While country music remains stubbornly wedded to a narrow set of aesthetic practices, Americana has often taken a more open-ended approach. What began as a rootsier alternative to the mainstream has expanded in recent years to include a vast swath of different sounds and styles, in the process becoming much more inclusive of voices that country music has historically marginalized.
For Leyla McCalla — a singer and multi-instrumentalist whose bonafides include recording and touring with The Carolina Chocolate Drops and co-founding Our Native Daughters with Rhiannon Giddens, Allison Russell and Amythyst Kiah — these are welcome changes. In her solo work, McCalla is as apt to draw from trad jazz and zydeco as from folk and old-time, treating her cello and tenor banjo as portals to vastly different musical worlds. The daughter of Haitian immigrants and human rights activists, McCalla also draws deeply from Haitian folk music, taking inspiration from styles like rara and twoubadou and frequently singing in Creole.
On Breaking the Thermometer, her assured fourth LP, McCalla traces a fragmented history of Haiti, beginning in the present and working backwards. A companion of sorts to a theater performance commissioned by Duke University — who acquired the archives of Radio Haiti, the first independent radio station in Haiti, in 2016 — the album weaves voice recordings from new and historical interviews into traditional songs and original compositions.
The result is multilingual melange that offers an evocative and layered interrogation of identity, belonging and the freedoms that we too often take for granted. Holler spoke with McCalla about her creative process, the timeliness of her message and how she learned to embrace the different genre labels people put on her music.
Let’s talk about the title of the album, Breaking the Thermometer, which I understand takes its name from a proverb. Why did that resonate with you?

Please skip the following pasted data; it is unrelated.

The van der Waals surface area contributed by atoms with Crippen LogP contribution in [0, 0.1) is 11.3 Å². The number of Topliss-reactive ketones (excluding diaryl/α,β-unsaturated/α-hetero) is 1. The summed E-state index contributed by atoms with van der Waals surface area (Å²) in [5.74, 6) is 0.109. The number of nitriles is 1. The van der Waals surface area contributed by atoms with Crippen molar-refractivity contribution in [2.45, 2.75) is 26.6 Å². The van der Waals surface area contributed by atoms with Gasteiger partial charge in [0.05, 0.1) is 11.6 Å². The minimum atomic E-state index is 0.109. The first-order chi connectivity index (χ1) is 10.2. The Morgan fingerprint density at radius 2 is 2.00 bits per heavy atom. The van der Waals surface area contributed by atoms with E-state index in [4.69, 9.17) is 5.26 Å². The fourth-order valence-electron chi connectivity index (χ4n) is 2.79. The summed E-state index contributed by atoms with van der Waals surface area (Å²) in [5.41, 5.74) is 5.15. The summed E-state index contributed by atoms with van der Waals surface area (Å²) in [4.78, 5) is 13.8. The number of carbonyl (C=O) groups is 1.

Sean Dominique, who was the director of Radio Haiti until he was assassinated in 2000, used that metaphor to describe the role of the independent press in a free society. He was saying that the press is the thermometer of the people. You can crack down on the press, you can repress freedom of speech, but it won’t hide the fever — it won’t fix any of the underlying problems.
I love that proverb, because I feel like it sums up the research I was doing on Radio Haiti and also speaks to the human rights violations and attacks on democracy that continue to happen in Haiti and around the world.
Why did you feel like the story of Radio Haiti was important to tell at this particular moment?
In the United States, we tend to think of ourselves as immune from the struggles with the Democratic process that have afflicted places like Haiti. We like to think of ourselves as very far away from things that happen in so-called “shithold countries” — to use a phrase that we’re all familiar with. But if the Trump years taught us anything, it’s that we’re not.
We need to recognize that we’re not immune from losing our freedom of speech or otherwise having our civil rights violated, and I feel that the story of Radio Haiti helps us to see our vulnerabilities as well as our strength as people.
There are stories of incredible suffering on the album as well as moments of joy and hope. Why was it important for you to tell both sides of this story?
There hasn’t been a lot of space for nuance in U.S. media and the Western imagination. In the early part of the 20th century, Hollywood films depicted voodoo — which I feel is the ultimate expression of Haitian spirituality — as “black magic”, something evil and bad.